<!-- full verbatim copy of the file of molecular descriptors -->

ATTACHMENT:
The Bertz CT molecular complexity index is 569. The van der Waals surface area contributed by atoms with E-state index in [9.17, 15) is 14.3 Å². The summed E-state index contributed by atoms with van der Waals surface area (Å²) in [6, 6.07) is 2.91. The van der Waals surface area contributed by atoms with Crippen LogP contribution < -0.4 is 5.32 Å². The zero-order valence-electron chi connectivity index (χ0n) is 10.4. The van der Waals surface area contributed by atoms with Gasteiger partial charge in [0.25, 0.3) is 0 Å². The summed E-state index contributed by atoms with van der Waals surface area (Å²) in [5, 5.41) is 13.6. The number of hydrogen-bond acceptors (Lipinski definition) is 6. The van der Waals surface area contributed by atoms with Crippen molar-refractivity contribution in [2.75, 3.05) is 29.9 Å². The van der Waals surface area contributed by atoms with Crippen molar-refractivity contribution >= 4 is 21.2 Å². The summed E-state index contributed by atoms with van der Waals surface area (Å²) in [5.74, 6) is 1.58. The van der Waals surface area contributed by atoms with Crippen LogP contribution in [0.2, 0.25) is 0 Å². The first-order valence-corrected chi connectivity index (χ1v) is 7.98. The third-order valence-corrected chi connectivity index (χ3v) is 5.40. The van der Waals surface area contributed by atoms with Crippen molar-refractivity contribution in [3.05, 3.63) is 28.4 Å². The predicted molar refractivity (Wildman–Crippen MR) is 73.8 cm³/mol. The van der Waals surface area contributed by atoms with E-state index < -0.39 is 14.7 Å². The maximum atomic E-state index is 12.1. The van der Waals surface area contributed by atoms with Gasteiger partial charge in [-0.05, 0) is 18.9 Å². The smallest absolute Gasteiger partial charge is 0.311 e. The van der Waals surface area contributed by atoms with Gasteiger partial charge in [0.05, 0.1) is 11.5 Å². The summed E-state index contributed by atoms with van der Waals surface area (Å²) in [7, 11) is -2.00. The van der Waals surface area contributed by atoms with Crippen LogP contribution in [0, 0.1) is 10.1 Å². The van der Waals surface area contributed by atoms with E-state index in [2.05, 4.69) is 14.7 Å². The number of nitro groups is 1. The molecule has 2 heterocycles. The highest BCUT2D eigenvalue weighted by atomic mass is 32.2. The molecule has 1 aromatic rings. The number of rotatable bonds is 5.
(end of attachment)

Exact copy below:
The Bertz CT molecular complexity index is 569. The van der Waals surface area contributed by atoms with E-state index in [9.17, 15) is 14.3 Å². The summed E-state index contributed by atoms with van der Waals surface area (Å²) in [6, 6.07) is 2.91. The van der Waals surface area contributed by atoms with Crippen LogP contribution < -0.4 is 5.32 Å². The zero-order valence-electron chi connectivity index (χ0n) is 10.4. The van der Waals surface area contributed by atoms with Gasteiger partial charge in [0.25, 0.3) is 0 Å². The summed E-state index contributed by atoms with van der Waals surface area (Å²) in [5, 5.41) is 13.6. The number of hydrogen-bond acceptors (Lipinski definition) is 6. The van der Waals surface area contributed by atoms with Crippen molar-refractivity contribution in [2.75, 3.05) is 29.9 Å². The van der Waals surface area contributed by atoms with Crippen molar-refractivity contribution >= 4 is 21.2 Å². The summed E-state index contributed by atoms with van der Waals surface area (Å²) in [5.74, 6) is 1.58. The van der Waals surface area contributed by atoms with Crippen LogP contribution in [0.2, 0.25) is 0 Å². The first-order valence-corrected chi connectivity index (χ1v) is 7.98. The third-order valence-corrected chi connectivity index (χ3v) is 5.40. The van der Waals surface area contributed by atoms with Crippen molar-refractivity contribution in [3.05, 3.63) is 28.4 Å². The predicted molar refractivity (Wildman–Crippen MR) is 73.8 cm³/mol. The van der Waals surface area contributed by atoms with E-state index < -0.39 is 14.7 Å². The maximum atomic E-state index is 12.1. The van der Waals surface area contributed by atoms with Gasteiger partial charge in [-0.05, 0) is 18.9 Å². The smallest absolute Gasteiger partial charge is 0.311 e. The van der Waals surface area contributed by atoms with Gasteiger partial charge in [0.05, 0.1) is 11.5 Å². The summed E-state index contributed by atoms with van der Waals surface area (Å²) in [7, 11) is -2.00. The van der Waals surface area contributed by atoms with Crippen LogP contribution in [0, 0.1) is 10.1 Å². The van der Waals surface area contributed by atoms with E-state index in [2.05, 4.69) is 14.7 Å². The number of nitro groups is 1. The molecule has 2 heterocycles. The highest BCUT2D eigenvalue weighted by atomic mass is 32.2. The molecule has 1 aromatic rings. The number of rotatable bonds is 5.